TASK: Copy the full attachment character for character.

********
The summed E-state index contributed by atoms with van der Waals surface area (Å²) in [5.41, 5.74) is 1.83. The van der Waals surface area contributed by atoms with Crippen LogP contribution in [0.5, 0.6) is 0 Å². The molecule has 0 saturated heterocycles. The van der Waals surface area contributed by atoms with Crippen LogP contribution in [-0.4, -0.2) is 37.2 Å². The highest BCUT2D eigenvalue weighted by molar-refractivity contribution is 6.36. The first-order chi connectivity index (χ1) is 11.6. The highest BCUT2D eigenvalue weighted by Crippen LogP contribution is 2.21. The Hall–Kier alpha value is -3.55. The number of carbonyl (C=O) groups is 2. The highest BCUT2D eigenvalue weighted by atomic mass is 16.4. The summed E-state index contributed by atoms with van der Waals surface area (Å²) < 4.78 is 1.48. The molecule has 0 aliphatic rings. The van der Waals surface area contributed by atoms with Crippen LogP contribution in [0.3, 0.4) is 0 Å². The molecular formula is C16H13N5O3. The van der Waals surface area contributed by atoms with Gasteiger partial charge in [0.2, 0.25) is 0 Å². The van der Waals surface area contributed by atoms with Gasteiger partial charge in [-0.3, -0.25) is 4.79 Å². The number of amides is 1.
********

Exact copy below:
The summed E-state index contributed by atoms with van der Waals surface area (Å²) in [5.41, 5.74) is 1.83. The van der Waals surface area contributed by atoms with Crippen LogP contribution in [0.5, 0.6) is 0 Å². The molecule has 0 saturated heterocycles. The van der Waals surface area contributed by atoms with Crippen LogP contribution in [-0.4, -0.2) is 37.2 Å². The highest BCUT2D eigenvalue weighted by molar-refractivity contribution is 6.36. The first-order chi connectivity index (χ1) is 11.6. The highest BCUT2D eigenvalue weighted by Crippen LogP contribution is 2.21. The Hall–Kier alpha value is -3.55. The number of carbonyl (C=O) groups is 2. The highest BCUT2D eigenvalue weighted by atomic mass is 16.4. The summed E-state index contributed by atoms with van der Waals surface area (Å²) < 4.78 is 1.48. The molecule has 0 aliphatic rings. The van der Waals surface area contributed by atoms with Crippen LogP contribution in [0.3, 0.4) is 0 Å². The molecular formula is C16H13N5O3. The van der Waals surface area contributed by atoms with Gasteiger partial charge in [0.2, 0.25) is 0 Å². The van der Waals surface area contributed by atoms with Gasteiger partial charge in [-0.3, -0.25) is 4.79 Å². The number of amides is 1.